We took a break from camping and spent two hotel nights in Chinle, AZ to get a deep dive tour of the Canyon de Chelly. The canyon and park is within the Navajo Nation, and most parts of the canyon are only accessible via tours from certified Navajo operators.

Julie and I have mixed feelings about this visit. The tour was average at best. The Jeep four wheeling through the river and mud may have been the highlight. The river was flowing fast and hard and we were glad to have an experienced driver.

The rock art was ubiquitous, a beautiful mix of petroglyphs and pictographs ranging from ancient to modern.

The ruins were also plentiful, though inaccessible and only viewable from a distance.

Our tour guide started off strong, but deteriorated to personal stories for the last 2-3 hours, forcing us to interrupt just to ask questions about what we were seeing. At times she seemed annoyed that we were asking.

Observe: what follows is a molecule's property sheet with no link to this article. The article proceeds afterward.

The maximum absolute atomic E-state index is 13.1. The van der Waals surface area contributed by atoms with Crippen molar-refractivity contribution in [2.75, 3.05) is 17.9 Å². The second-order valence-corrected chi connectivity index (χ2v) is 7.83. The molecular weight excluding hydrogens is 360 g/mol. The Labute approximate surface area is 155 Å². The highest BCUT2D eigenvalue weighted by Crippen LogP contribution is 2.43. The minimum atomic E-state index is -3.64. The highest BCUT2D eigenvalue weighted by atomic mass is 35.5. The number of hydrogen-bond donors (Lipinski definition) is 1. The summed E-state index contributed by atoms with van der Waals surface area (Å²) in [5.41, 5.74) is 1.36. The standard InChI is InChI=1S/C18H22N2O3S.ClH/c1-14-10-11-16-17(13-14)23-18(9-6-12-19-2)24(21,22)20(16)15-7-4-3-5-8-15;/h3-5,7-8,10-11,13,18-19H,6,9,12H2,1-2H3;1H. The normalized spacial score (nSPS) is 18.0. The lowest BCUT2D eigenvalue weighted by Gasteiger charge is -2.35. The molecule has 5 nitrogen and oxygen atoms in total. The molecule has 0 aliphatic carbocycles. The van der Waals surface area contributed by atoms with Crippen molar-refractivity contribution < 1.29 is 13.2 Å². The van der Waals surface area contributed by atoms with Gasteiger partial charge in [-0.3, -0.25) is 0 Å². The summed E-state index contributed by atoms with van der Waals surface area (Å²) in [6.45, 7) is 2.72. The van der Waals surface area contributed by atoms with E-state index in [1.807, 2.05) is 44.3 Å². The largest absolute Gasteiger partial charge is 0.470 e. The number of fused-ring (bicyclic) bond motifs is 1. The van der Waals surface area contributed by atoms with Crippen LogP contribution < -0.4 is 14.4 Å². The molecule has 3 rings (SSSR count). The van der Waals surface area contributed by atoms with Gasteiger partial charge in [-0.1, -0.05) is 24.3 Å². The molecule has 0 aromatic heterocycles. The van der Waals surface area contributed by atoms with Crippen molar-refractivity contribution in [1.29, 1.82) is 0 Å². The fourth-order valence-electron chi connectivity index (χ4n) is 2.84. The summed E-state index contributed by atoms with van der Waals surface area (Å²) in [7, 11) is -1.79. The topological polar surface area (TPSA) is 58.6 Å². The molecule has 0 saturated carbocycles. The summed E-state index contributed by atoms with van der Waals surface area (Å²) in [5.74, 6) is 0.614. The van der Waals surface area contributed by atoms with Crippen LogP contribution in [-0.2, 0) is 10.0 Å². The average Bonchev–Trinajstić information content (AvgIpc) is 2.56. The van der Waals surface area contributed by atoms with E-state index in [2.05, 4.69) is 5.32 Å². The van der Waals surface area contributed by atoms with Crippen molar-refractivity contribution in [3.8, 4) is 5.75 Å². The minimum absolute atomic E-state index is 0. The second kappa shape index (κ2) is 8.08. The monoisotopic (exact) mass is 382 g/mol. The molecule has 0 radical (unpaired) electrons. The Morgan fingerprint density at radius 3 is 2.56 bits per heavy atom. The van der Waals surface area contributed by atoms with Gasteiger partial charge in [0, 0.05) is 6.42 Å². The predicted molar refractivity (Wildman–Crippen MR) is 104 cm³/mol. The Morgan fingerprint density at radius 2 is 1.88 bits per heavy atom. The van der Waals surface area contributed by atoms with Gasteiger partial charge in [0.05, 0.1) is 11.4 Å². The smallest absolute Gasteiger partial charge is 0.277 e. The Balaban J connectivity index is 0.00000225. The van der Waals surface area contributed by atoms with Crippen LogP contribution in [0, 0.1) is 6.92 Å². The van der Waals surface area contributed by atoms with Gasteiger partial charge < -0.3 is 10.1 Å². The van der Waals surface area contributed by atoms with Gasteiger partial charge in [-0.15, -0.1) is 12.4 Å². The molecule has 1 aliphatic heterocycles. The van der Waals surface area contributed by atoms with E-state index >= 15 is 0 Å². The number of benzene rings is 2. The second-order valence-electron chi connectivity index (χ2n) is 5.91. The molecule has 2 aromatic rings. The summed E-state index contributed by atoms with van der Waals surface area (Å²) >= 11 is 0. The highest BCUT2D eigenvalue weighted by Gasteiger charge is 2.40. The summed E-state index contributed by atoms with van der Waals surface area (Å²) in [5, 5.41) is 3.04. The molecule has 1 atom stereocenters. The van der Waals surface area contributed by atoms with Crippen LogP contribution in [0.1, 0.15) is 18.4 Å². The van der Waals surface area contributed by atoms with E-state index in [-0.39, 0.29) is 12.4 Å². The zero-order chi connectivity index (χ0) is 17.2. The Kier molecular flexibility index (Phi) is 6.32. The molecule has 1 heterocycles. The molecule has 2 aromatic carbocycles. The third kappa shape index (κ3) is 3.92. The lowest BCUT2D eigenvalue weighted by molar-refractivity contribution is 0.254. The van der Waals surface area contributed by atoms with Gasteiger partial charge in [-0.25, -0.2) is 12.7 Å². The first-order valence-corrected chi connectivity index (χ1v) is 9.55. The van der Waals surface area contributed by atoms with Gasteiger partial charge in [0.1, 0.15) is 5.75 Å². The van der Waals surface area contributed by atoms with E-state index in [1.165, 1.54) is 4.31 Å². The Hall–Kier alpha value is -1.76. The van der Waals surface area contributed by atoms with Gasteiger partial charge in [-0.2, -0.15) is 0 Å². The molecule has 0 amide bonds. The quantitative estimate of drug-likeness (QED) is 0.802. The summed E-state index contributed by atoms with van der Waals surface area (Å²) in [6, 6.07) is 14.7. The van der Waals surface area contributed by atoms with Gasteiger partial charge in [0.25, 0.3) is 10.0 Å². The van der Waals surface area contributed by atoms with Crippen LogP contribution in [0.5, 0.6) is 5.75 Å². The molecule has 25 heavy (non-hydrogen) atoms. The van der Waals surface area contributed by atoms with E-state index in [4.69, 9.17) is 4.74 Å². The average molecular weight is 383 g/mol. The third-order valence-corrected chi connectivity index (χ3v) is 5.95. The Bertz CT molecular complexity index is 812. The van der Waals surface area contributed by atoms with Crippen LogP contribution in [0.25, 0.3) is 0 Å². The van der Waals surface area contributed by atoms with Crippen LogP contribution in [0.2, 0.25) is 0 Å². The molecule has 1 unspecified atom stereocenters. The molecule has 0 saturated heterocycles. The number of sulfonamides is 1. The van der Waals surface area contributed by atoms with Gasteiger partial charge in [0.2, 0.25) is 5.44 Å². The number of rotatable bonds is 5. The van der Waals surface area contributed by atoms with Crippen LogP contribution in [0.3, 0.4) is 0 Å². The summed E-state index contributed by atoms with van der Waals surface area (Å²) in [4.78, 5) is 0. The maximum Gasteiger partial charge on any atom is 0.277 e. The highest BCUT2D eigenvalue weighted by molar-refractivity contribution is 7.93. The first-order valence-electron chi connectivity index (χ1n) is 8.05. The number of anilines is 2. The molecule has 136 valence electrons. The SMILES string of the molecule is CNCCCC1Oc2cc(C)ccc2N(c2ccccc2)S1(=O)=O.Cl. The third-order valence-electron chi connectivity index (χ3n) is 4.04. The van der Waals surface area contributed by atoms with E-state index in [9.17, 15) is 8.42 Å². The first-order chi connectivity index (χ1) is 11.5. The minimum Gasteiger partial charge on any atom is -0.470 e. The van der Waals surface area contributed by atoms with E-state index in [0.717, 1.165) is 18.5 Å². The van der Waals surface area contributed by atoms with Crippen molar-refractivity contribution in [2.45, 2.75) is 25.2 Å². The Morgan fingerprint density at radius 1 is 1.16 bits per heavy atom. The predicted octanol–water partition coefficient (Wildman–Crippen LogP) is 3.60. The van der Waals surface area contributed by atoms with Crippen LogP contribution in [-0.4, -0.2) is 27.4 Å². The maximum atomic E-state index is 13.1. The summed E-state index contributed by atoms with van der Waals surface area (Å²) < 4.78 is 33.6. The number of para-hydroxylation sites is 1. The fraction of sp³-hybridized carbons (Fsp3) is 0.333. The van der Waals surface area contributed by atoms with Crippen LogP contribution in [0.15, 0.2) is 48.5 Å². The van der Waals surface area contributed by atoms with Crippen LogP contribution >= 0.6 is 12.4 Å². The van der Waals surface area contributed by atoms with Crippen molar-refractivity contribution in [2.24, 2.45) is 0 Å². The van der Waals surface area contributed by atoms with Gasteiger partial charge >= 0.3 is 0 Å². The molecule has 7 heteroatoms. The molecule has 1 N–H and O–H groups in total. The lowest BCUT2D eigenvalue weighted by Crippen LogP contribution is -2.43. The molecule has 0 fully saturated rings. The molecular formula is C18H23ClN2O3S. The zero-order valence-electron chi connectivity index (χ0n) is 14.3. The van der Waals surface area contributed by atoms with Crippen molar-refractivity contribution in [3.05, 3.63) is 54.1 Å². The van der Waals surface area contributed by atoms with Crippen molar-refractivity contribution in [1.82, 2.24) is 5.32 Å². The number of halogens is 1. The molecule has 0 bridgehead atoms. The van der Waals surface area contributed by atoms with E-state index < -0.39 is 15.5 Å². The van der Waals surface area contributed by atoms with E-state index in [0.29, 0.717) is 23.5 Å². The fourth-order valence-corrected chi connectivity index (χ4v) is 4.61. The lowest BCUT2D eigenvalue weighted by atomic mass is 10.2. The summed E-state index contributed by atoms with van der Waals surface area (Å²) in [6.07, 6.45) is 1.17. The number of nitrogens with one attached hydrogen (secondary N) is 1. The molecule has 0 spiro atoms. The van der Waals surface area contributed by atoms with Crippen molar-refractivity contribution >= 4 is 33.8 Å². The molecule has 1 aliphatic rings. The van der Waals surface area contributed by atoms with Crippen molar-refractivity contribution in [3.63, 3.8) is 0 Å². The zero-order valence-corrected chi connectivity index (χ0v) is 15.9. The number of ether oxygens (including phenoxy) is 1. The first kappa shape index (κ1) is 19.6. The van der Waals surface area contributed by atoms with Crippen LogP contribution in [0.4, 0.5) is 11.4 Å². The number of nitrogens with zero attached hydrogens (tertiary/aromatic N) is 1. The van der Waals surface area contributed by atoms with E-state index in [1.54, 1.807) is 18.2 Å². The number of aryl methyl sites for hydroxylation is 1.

We also developed some strong opinions about the town of Chinle, AZ. It is the reservation town closest to the canyon and launching point for tours. Julie and I both wonder about the value of these large reservations. Our take: high poverty and a slow drift further and further behind the USA in technology and infrastructure. How is this good in the long term for the children born into this situation? Maybe it is time to revisit this model.